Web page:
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Fidgeting at your desk may burn more calories than using a standing workstation, study suggests

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Chicago — Spontaneous activity, such as moving your feet back and forth, while seated can burn more calories than using a standing workstation, according to the results of a recent study.

Researchers from the University of Illinois at Chicago and Northwest Community Hospital in Arlington Heights, IL, studied 16 participants’ metabolic rate and heart rate as they progressed through three types of desk workstations: seated, standing and seated with a device designed to stimulate leg movement. Participants spent 15 minutes at each desk.

The researchers found that “modest” movement – the kind unrelated to structured exercise – elevated metabolic rates 17 percent more than sitting at a desk and 7 percent more than using a standing workstation.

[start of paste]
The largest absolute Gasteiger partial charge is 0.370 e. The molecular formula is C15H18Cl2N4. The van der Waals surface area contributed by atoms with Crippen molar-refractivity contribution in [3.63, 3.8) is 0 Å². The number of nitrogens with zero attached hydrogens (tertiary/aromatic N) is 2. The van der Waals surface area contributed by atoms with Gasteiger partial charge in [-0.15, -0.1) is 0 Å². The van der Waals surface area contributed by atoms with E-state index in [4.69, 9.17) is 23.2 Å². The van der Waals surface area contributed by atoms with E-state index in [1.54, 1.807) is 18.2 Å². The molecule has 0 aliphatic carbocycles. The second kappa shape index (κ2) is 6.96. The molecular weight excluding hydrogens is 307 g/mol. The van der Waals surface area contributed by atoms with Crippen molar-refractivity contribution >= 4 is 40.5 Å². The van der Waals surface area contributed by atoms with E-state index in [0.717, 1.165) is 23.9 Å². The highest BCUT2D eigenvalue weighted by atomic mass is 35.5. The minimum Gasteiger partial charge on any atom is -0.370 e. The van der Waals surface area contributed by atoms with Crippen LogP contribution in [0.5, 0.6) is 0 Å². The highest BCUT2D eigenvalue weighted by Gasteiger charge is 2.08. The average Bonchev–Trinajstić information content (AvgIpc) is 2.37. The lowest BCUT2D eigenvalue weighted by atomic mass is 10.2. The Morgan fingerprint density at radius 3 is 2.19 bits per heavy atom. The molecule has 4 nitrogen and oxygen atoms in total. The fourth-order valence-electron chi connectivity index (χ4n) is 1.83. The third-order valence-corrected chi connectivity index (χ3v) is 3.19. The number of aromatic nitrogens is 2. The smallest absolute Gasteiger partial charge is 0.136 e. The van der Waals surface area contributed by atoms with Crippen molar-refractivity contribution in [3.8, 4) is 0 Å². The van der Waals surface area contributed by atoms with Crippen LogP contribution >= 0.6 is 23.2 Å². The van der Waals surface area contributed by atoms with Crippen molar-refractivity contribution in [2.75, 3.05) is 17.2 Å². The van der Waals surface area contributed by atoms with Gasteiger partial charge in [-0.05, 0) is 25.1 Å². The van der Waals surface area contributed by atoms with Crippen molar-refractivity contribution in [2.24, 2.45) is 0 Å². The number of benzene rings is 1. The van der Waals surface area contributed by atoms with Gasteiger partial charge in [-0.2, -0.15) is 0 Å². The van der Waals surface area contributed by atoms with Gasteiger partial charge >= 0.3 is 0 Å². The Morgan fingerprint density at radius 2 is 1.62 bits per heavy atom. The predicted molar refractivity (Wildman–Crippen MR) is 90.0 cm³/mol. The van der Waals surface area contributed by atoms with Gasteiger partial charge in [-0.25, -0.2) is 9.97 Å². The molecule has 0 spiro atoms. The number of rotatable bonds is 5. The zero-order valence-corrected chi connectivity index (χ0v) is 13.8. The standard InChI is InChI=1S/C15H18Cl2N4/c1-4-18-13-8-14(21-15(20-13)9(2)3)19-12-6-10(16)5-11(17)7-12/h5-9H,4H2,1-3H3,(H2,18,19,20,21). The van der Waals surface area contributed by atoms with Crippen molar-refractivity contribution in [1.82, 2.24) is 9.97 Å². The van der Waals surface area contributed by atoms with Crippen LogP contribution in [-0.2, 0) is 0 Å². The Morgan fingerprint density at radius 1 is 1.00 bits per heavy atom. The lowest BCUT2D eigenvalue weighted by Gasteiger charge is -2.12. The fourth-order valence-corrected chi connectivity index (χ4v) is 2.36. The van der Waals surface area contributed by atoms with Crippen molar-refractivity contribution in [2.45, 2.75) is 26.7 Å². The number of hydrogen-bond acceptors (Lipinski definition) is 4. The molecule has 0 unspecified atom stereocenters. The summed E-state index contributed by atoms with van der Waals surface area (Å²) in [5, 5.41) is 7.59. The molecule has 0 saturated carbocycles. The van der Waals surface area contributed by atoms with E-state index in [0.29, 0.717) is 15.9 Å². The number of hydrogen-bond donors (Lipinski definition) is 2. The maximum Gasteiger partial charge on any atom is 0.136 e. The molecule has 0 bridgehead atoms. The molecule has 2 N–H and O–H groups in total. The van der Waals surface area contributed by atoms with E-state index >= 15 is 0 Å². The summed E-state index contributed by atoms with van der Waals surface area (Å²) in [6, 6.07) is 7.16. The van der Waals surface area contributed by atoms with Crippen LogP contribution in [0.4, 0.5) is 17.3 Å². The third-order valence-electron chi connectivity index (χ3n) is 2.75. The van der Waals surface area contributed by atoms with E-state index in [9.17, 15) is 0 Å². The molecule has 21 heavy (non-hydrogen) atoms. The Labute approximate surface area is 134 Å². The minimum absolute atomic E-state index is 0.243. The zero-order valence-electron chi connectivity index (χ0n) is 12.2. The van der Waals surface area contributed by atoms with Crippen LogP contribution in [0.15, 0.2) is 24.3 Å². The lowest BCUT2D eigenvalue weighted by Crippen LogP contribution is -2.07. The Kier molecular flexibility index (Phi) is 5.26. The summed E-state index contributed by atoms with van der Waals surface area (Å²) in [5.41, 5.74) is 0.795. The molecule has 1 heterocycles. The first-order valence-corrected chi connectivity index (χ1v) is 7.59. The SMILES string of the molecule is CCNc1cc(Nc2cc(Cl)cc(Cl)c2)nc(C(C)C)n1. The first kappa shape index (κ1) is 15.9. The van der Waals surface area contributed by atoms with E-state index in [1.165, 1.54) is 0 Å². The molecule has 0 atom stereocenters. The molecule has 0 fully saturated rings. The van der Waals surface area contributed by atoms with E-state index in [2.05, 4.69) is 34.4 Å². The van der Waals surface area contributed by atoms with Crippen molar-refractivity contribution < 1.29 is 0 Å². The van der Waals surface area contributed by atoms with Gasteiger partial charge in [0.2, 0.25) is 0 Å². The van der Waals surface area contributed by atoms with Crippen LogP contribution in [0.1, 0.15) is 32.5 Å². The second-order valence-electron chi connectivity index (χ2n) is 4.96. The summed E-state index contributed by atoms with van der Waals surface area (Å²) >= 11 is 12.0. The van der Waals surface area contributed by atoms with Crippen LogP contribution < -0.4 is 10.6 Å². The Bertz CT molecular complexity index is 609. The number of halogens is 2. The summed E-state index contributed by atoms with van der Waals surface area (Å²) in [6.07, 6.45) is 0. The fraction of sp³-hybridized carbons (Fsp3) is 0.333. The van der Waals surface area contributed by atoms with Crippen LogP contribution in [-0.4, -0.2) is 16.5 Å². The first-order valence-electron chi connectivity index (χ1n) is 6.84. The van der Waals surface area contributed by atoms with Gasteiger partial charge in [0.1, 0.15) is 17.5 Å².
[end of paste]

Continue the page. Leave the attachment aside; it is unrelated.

The results are similar to those of a 10-year study conducted by Mayo Clinic that found even small, sometimes fidgety, movements such as tapping your toes – called non-exercise activity thermogenesis, or NEAT – can help counteract a sedentary lifestyle.

Studies have linked prolonged sitting to an increased risk of early death, heart disease, diabetes, high blood pressure and obesity, among other ailments.

“These results suggest that non-exercise active thermogenesis … can increase movement and calorie burning, and may have the potential to impact health,” Craig Horswill, lead author and clinical professor of kinesiology and nutrition at UIC, said in a Dec. 19 press release. “We expected to see the metabolic rate increase with each progressive stage, but instead found that metabolic rates from movement while seated were either equal to or higher than rates while standing.”

Horswill cautioned that additional research is needed but said the results are promising for people who don’t use a standing workstation because of disability, injury or discomfort.

The study was published Dec. 13 in the journal WORK.

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